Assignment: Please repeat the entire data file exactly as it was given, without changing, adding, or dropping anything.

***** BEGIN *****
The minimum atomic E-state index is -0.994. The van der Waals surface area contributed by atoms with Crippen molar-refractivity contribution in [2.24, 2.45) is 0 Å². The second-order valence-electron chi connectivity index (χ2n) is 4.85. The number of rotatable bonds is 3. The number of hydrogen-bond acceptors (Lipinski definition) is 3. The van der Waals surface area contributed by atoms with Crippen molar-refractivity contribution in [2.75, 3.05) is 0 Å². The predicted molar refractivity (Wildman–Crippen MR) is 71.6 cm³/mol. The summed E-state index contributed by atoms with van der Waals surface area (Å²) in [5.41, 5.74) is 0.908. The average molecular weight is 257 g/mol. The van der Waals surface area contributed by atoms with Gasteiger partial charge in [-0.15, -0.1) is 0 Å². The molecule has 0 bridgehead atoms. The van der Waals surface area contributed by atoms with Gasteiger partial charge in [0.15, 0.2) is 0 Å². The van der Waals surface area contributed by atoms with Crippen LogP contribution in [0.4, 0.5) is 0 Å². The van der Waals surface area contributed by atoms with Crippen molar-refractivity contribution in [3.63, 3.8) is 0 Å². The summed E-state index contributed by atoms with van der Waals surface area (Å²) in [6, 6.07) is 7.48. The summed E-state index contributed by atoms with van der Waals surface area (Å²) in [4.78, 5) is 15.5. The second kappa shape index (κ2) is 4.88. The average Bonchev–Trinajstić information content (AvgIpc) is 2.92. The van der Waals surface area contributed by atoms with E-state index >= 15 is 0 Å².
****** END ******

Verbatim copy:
The minimum atomic E-state index is -0.994. The van der Waals surface area contributed by atoms with Crippen molar-refractivity contribution in [2.24, 2.45) is 0 Å². The second-order valence-electron chi connectivity index (χ2n) is 4.85. The number of rotatable bonds is 3. The number of hydrogen-bond acceptors (Lipinski definition) is 3. The van der Waals surface area contributed by atoms with Crippen molar-refractivity contribution in [2.75, 3.05) is 0 Å². The predicted molar refractivity (Wildman–Crippen MR) is 71.6 cm³/mol. The summed E-state index contributed by atoms with van der Waals surface area (Å²) in [5.41, 5.74) is 0.908. The average molecular weight is 257 g/mol. The van der Waals surface area contributed by atoms with Gasteiger partial charge in [-0.15, -0.1) is 0 Å². The molecule has 0 bridgehead atoms. The van der Waals surface area contributed by atoms with Gasteiger partial charge in [0.15, 0.2) is 0 Å². The van der Waals surface area contributed by atoms with Crippen LogP contribution in [0.4, 0.5) is 0 Å². The van der Waals surface area contributed by atoms with Crippen molar-refractivity contribution in [3.63, 3.8) is 0 Å². The summed E-state index contributed by atoms with van der Waals surface area (Å²) in [6, 6.07) is 7.48. The summed E-state index contributed by atoms with van der Waals surface area (Å²) in [4.78, 5) is 15.5. The second kappa shape index (κ2) is 4.88. The average Bonchev–Trinajstić information content (AvgIpc) is 2.92. The van der Waals surface area contributed by atoms with E-state index >= 15 is 0 Å².